Written by Patrick Hao
Flee tells us a story in a traditional sense. Amin Nawabi, not the real name of the real Afghan refugee who is the subject of this documentary, sits down in front of the camera to tell us his story. His story is harrowing, inspiring, funny, and scary, and it’s hard to ascertain if he is being entirely truthful.
Swedish director Jonas Poher Ramussen lets Nawabi tell his story in front of the camera, visualizing the events unfurling from his with 2D animation. This also serves the purpose of keeping Nawabi identity a secret. Ramussen and Nawabi both met when they were teens in Denmark. The film benefits from this intimacy as it allows Nawabi to be candid, or at least the veneer of candidness.
Like most oral stories, Nawabi story veers through tangents. At one moment he is talking about the terrifying threat of the Taliban. Next, Nawabi is expressing the crush he had on Jean-Claude Van Damme in Bloodsport. The animation recreates the events of Nawabi’s life and archival footage is interspersed to give the real-life context surrounding his situation.
His story starts in Afghanistan during the Cold War in the 1980s. As tension boiled over between the Russians and Afghanis, causing the rise of the Taliban, Nawabi and his family were forced to escape. This is where the story begins its twists and turns as Nawabi becomes unsure of which truths to tell. What is clear is the immense sense of weight, guilt, and pressure that he faced in his life. Using animation like this has been done before in documentaries like Waltz with Bashir and biographical fiction like Persepolis. Ramussen does not necessarily do anything different from those films but utilizes it to its full extent to build a compelling suspenseful narrative. It also adds color to a story that could be too heavy a burden if just a traditional straight to the camera talking head.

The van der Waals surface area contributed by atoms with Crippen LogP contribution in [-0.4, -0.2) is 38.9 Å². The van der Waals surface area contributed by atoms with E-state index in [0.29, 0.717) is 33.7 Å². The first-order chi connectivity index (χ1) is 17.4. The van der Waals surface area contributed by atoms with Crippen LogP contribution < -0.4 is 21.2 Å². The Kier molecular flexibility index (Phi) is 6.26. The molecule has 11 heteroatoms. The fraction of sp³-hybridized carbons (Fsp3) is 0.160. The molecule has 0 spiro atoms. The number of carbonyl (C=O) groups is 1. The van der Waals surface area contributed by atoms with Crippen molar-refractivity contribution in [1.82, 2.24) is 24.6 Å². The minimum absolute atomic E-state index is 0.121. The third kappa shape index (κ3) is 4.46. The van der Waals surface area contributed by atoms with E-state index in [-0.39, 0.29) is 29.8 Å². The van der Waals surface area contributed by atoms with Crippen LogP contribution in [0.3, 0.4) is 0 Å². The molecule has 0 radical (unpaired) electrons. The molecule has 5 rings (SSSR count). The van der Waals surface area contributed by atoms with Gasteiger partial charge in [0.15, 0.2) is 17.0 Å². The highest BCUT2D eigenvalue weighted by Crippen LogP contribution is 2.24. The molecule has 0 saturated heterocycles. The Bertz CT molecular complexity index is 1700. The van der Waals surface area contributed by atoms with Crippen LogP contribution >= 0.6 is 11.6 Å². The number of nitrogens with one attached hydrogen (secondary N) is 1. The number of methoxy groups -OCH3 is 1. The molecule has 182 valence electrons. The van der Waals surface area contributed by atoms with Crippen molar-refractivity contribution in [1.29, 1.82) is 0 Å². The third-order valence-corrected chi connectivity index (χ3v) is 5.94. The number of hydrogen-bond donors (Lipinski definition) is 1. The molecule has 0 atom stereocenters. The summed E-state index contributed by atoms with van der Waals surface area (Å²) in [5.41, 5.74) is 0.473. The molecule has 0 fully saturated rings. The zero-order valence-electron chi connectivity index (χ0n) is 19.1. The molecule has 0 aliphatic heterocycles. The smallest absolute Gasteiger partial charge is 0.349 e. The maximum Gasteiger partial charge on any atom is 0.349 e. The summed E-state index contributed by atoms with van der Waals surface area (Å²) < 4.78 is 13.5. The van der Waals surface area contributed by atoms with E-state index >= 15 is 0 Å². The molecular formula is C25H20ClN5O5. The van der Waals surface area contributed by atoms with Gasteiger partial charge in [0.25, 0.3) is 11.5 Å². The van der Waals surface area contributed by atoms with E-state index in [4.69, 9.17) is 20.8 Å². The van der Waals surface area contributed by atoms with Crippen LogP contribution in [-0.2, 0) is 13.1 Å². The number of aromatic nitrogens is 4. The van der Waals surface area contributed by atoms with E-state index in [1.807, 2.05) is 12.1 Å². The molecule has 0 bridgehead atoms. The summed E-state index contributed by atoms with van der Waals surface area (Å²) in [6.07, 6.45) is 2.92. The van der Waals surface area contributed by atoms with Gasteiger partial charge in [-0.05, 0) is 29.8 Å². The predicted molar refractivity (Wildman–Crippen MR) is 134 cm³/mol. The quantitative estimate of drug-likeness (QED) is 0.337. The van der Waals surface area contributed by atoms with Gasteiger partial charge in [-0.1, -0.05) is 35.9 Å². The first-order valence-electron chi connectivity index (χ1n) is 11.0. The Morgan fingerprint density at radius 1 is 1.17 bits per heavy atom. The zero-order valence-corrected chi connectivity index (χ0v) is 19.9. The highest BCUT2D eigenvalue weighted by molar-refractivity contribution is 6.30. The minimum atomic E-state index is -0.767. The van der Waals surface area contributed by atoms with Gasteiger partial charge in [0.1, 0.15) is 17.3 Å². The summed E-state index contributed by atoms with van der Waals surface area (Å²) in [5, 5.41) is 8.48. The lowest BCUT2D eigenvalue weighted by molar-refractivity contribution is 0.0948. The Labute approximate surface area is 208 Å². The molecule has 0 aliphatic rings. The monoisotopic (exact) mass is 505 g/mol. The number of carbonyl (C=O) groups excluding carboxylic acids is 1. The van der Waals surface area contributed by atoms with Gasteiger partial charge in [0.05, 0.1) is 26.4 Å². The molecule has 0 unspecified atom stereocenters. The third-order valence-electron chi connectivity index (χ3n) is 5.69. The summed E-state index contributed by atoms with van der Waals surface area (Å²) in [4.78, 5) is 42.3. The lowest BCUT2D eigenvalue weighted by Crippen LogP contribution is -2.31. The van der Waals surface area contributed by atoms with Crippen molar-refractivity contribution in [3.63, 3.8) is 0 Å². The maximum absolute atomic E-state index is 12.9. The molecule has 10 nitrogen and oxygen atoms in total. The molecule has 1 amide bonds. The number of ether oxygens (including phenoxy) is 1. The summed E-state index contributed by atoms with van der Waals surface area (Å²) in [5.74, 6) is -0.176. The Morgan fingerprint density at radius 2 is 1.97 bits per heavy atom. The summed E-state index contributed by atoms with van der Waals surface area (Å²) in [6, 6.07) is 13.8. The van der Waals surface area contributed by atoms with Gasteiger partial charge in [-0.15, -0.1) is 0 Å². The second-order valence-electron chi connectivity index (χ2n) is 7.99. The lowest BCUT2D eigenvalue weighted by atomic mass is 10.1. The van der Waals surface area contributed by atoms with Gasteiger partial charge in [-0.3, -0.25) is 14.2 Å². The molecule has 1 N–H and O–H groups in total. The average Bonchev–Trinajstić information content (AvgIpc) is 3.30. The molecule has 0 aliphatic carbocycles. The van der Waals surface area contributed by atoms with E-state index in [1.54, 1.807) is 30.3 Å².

A lot of these refugee crisis movies seem to focus on the harrowing experiences of it all. These monolithic portrayals to those who cannot fathom to understand can be so foreign that it is easy to turn away from. But Ramussen’s approach allows the gamut of human emotions. Yes, the constant hiding is a fearful experience, but the movie shines when there are moments of levity like a classic coming-of-age tale. The film explores the intersectionality of Nawabi’s existence as a son, as a man, as a homosexual, as a refugee, and, most importantly, as a human.
With this approach, Ramussen invites his viewers to be empathetic rather than simply sympathetic. This approach also makes Nawabi a subject for exploration rather than exploitation. Flee is a clear example of the importance of hearing stories straight from the mouth. It does not matter if there are tall tales, just the humanity underneath. Flee gives us emotional truths which in and of itself is beautiful.